No, there is no singular way to lead CWM. Different songs work better than others with guitar or piano, for example, and some feel empty without some sort of percussion. But by and large, if you try a song with the people and instruments you have, you will know if it works for you. Do not try to emulate the sound of a YouTube or other recording. Instead, find your own group’s groove, using the accompaniment edition as a starting place.
HOW DOES REPETITION WORK IN CWM?
In some songs, a refrain or bridge may use a repeated phrase of text and music. Just as with contemplative prayers from Taizé, short songs from the Iona Community, refrains from gospel songs, and repetitive hymn melodies, CWM uses repetition to internalize and contemplate certain aspects of a song. Consider how time and repetition can bring new awareness, and try to provide variety in other ways (such as getting louder or quieter through the repetitions or varying which instruments play). Note that many CWM songs are only repetitive if you repeat them. It is also acceptable to sing through the verses and refrains only once, and some songs, such as “In Christ Alone,” simply have verses that are sung through like a traditional hymn.
HOW DO I TALK ABOUT THIS WITH THOSE WHO ARE UNSURE IN MY CONGREGATION?
Engage in dialogue by starting with questions. What are they passionate about? What are they afraid of? Get to the root of their concerns. Find songs that show that CWM defies their stereotypes. Encourage them to see music and worship beyond their own preferences to accept the passions and heart songs of others. Recognize the diversity of our communities, the expansiveness of God, and the rich ways we are able to learn from all kinds of music as we learn to “sing a new song to the Lord.”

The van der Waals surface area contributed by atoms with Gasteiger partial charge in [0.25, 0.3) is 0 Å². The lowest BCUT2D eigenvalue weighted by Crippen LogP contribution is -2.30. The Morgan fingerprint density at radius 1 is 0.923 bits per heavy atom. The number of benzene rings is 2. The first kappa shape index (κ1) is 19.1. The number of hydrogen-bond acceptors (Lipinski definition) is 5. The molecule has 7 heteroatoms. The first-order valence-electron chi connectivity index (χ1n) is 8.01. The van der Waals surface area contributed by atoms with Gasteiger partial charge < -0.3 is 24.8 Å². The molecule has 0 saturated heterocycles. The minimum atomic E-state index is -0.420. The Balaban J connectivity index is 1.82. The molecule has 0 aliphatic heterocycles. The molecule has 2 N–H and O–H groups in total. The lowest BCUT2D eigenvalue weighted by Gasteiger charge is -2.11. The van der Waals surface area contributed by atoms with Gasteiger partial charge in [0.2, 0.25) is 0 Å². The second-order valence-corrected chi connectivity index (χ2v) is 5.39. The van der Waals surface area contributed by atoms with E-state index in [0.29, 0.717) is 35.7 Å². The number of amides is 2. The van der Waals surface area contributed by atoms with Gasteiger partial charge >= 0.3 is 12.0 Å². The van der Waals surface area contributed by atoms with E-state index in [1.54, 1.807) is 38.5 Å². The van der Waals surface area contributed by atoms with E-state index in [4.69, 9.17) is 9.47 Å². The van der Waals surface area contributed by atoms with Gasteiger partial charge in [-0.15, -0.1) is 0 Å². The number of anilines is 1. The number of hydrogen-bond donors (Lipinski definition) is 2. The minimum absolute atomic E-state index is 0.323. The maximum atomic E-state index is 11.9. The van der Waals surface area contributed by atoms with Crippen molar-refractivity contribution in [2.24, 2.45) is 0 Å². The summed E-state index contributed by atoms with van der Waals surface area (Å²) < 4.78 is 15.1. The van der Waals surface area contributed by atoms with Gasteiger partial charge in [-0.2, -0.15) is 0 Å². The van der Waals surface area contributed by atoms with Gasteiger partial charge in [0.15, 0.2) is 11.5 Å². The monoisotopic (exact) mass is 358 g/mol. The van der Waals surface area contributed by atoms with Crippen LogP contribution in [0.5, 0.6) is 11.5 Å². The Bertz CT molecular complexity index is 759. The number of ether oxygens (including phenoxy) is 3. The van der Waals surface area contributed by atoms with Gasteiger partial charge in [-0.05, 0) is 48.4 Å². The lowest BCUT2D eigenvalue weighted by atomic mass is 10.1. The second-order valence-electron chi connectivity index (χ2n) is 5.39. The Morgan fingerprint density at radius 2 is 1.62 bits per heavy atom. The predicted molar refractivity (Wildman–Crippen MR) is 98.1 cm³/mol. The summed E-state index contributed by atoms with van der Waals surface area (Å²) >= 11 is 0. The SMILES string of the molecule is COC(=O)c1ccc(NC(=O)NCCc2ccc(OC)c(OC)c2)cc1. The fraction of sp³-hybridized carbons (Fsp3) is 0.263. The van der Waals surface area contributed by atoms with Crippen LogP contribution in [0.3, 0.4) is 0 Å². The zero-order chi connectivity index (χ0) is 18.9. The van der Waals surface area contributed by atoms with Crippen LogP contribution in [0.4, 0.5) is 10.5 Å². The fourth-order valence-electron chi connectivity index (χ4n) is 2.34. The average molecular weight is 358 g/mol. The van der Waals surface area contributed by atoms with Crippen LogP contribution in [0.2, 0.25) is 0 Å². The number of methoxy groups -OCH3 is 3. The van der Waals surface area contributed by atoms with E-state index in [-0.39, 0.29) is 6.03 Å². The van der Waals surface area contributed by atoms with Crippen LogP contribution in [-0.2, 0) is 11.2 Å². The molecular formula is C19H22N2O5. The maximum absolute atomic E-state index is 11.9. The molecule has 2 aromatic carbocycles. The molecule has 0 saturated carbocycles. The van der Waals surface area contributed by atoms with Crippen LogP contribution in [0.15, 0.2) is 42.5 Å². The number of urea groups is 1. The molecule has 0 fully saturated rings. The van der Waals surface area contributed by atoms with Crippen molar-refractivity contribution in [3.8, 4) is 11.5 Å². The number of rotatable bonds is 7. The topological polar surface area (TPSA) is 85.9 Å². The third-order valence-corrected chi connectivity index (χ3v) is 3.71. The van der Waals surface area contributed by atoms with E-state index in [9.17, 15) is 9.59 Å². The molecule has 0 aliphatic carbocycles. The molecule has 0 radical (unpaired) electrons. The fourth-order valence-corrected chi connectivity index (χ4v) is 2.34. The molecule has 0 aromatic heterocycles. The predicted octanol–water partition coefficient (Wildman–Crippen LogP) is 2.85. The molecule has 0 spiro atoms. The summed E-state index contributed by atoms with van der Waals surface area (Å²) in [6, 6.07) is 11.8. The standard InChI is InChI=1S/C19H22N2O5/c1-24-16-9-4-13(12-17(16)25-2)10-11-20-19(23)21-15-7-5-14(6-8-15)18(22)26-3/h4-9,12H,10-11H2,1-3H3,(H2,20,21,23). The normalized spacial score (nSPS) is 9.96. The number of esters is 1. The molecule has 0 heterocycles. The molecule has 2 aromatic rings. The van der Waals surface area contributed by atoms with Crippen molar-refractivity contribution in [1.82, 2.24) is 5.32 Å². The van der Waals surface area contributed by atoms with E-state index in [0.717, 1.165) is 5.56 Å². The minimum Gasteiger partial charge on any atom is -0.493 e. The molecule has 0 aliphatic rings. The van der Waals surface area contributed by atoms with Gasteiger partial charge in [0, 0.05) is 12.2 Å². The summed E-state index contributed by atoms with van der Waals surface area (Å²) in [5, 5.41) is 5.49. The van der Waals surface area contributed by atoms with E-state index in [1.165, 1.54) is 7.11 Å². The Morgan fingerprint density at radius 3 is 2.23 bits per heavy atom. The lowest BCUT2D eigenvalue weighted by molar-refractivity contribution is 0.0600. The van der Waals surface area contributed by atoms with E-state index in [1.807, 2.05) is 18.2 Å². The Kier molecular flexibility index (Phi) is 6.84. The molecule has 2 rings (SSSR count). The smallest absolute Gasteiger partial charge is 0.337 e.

Learning by Listening
With answers to some of these common questions in mind, it is also important to consider the best ways to learn CWM. If your community has purchased and received Voices Together, you have likely noticed that when you flip through the collection you see pages upon pages of notated music, intended to be sightread. In the past, hymnal-using Mennonites have often relied on the page as the method by which to learn music. With Voices Together, we are eager for communities to read music off of the page; however, learning music by ear can be helpful, too, especially for CWM.
Listening to a new song is a great way to learn how a song sounds. As is true with any genre, it is best to listen to it from the person, group or culture who wrote it, when possible, and to listen to several versions, if available. However, that is just a starting place, since one’s given context will not likely be the same as in the recording. For example, a larger or smaller worship space might affect an appropriate tempo. There may or may not be musicians available for certain instruments or vocal parts, or a church may not have certain audiovisual equipment.
Adapting for Your Community
With CWM, it is true that a recording is a good starting place for learning a song, but don’t try to imitate the recording entirely. Oftentimes, recordings of particularly ubiquitous songs have wide-ranging variations. The recording may utilize a huge band on a large stage, performing in a way that may not be doable or appropriate in another church’s context. It’s possible that the tempo may be much too slow or too fast or the chorus may be repeated more times than desired in a given worship flow.